What I do is keep funds separated virtually through YNAB. I keep anything that I need short term in a Tangerine account, but rather than creating multiple accounts in Tangerine (or at other banks), I track the "accounts" in different categories in my budget. It seems like the most minimal and simple way to keep track, as the money is all in one place (Tangerine), as is the info (YNAB).

If these are investment funds in various bank accounts, a similar technique would still work. The virtual tracking and separation happens in YNAB, like an online envelope system.

Thanks Enjoyer of fried pastry treats. Any investment vehicle suggestions?

protostache

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Re: Dedicated accounts or funds
« Reply #3 on: February 05, 2016, 02:41:52 PM »
I'm thinking about making a couple of dedicated accounts or funds that I want to keep separate from the family budget, but I am not sure what sort of vehicle to put them in or what type of investment to use. Wondering if anyone here has ideas.

Fund 1: Pay off the mortgage fund - this account will see about $200 per month in deposits which will accumulate for about 15 years before being used in a manner like unto Thor's mighty hammer to destroy the remaining bits of our mortgage.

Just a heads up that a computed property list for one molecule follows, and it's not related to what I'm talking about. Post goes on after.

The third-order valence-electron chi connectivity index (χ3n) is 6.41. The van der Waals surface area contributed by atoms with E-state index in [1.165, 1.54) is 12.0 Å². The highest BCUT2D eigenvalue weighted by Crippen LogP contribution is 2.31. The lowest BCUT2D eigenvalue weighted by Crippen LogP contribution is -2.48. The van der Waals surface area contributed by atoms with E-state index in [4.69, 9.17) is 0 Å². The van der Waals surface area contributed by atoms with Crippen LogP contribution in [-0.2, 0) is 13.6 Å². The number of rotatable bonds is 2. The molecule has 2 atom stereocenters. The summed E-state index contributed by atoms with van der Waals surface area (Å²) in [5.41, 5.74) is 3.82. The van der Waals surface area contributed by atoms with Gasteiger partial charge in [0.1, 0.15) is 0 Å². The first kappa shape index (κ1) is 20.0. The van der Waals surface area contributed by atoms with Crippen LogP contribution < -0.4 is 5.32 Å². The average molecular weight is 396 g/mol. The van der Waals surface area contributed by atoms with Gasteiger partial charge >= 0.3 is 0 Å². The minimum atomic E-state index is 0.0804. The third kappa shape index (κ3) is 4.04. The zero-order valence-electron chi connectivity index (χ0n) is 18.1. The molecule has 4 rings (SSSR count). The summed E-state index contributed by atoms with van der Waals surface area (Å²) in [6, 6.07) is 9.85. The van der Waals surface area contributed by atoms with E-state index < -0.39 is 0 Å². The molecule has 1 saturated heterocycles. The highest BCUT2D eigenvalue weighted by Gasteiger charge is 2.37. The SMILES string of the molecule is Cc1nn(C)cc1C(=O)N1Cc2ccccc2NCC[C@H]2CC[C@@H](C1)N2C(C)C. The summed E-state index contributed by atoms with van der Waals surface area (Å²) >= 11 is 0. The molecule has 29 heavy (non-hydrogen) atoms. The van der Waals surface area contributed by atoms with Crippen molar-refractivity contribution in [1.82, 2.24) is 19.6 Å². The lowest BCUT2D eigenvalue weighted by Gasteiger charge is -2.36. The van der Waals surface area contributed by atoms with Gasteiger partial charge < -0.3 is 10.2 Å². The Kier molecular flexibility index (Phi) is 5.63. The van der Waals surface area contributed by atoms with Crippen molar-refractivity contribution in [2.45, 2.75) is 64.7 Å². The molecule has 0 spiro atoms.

Fund 2: Side Gig/Other income Fund - While our main savings vehicles (TFSA and RRSP's) will always get contributions from us, I would like to keep this "Business earnings" account separate from the family savings simply so I know when we are losing money in the business side of things. The idea would be to build this account until, and possibly into retirement.

We already both have TFSAs and RRSPs - I could see fund 2 going into an RRSP, but then if we needed to draw on it, things would get difficult. What suggestions do I hear?

We have Fund 1 invested in one of the Vanguard LifeStrategy funds, the 80% bond / 20% stock one. It's relatively stable compared to something like VTSAX but throws off more earnings than a savings account.